In particular, Summerfield brilliantly and consistently exploits the edges of the frame to create the underlying but unmistakeable tensions in his scenes of the Arcadian swards of learning. He uses the edges of the frames indeed, as well as anyone. His methods may be compared superficially to those of Ralph Gibson, and there is undoubtedly a Gibsonesque aura in Paddy's seeing from time to time, although it must be stressed that Summerfield was making such pictures before Gibson's reputation was big enough or his work known enough to cross the Atlantic to any great degree. Both the intentions and the effects of the two photographers' work are quite different, although in each case the truncation effected by the frame edges serves as a temporal and as a symbolic device. In the temporal sense, the cutting-off of subject elements extends the image beyond the frame, expanding the moment of taking, so each picture becomes almost a little tableau; and in the symbolic sense the jagged, tense rhythm created reflect something of the photographer's inner moods and feelings.
In Summerfield, this expansion of time and event is perhaps best exemplified in a superb, classic shot of several tennis courts. Here, the photographer has not only reflected perfectly the typical Oxford, typical English setting, complete with Arcadian back-drop, but has gone so far as to have caught each player in a complex scene during a different instant in his stroke. The effect is splendid: it is like a series of overlapping Muybridges, yet the overall mood of the picture is not one of movement. It possesses a strange, Marienbad-like stiffness which lends a haunting, surreal atmosphere to a very ordinary and commonplace scene, thus immediately raising it from the realm of the particular to the universal.
The surreal is a very important characteristic of Summerfield's vision. The particular disposition of figures within the frame that he tends to employ results often in the release of large areas of empty, usually dark space in his images, inevitably reminding one of Brandt, or perhaps more pertinently of Chirico. The shadowy cloisters and spaces of Summerfield's Oxford become as haunting and mysterious as the somnambulant piazzas of the metaphysical painter.
But unlike so many photographers, Paddy Summerfield is not merely playing those clever little surrealistic gags and games to which the photographic medium unfortunately lends itself all too easily. His manipulation of space and time, although at times producing great visual delight and no little humour, has a much more serious purpose.
The Oxford ideal would seem to epitomise man's search for a spiritual side to his existence, yet the vacuous, somewhat threatening spaces of Summerfield's images would emphatically refute this, and point to an alienation and soullessness existing at the core of modern civilisation. For he recognises that despite its outward veneer of civilisation and culture, Oxford is a genteel jungle, since the search for knowledge is also a search for status, power and material reward - so the university is a pressure-cooker at the highest and most demanding level, producing its share of alienation, loneliness and quiet desperation implied in many of his pictures.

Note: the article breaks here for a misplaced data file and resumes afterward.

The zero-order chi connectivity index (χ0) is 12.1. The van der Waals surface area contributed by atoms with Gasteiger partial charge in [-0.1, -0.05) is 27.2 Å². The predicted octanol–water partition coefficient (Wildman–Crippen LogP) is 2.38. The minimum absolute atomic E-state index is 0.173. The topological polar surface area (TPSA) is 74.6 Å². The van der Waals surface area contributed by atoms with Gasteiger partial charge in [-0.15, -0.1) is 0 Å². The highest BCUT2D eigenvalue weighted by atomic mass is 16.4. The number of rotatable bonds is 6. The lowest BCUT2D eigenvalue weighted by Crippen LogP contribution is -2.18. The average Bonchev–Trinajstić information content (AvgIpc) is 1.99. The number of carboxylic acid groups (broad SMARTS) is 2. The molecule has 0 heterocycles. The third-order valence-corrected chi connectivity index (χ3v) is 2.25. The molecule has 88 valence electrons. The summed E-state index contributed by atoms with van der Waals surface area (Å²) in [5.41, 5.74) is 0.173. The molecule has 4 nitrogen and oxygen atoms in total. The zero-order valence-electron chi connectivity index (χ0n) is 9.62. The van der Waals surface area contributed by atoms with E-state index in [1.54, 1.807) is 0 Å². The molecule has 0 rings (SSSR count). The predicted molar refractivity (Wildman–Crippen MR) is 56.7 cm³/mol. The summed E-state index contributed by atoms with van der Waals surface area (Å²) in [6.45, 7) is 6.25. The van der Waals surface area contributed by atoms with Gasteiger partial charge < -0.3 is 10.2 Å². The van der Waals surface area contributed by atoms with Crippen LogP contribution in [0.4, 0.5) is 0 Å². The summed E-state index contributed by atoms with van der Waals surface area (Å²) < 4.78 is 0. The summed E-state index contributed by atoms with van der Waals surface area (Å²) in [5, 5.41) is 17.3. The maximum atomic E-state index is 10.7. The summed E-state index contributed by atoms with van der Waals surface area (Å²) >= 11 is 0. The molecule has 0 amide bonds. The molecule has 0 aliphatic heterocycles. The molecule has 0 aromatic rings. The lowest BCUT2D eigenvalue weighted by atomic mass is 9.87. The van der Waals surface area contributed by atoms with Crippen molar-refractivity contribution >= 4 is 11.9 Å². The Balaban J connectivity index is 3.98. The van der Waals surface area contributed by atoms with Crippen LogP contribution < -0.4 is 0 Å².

Summerfield's figures are usually pictured alone, seemingly imprisoned in their thoughts, although a few glimpses are seen of fairly desultory sexual relationships, as in the anonymous couple kissing behind the tauntingly raised boater, or the masked girl lying under a chestnut tree, seemingly promising only a brief physical encounter than a stable alliance. In many cases analogous to the work of Manuel Bravo, anonymity suggests stunted personal relationships; faces are hidden - by hats or boaters, by arms, by shadows, or by overhanging trees; but this denial of personality seems more intimately felt in Summerfield rather than in Bravo, where it symbolises more of a broad cultural manifestation rather than personal feeling.
Ultimately, Paddy Summerfield's view of Oxford is an extremely personal one. It is a properly nostalgic vision, but one that is suitably devoid of any sentimentality, and to many it may seem bleak and unduly pessimistic. But it is a wholly honest vision, springing deeply from within and manifesting itself intuitively and superbly during that five-hundredth of a second in which he captures these slices of Oxford life.
The Oxford Pictures 1968-78 by Paddy Summerfield is available through Dewi Lewis Publishing.
Gerry Badger is a leading UK photography writer and curator. His indispensable The Photobook: A History (3 volumes, co-author Martin Parr) consolidated his critical influence. In 2011 The Pleasures of Good Photographs won the Infinity Award. Badger's distinguished essays, as well as his own photographic practice, have achieved wide acclaim. The essay reproduced here with the author’s permission was originally published in the British Journal of Photography in 1976.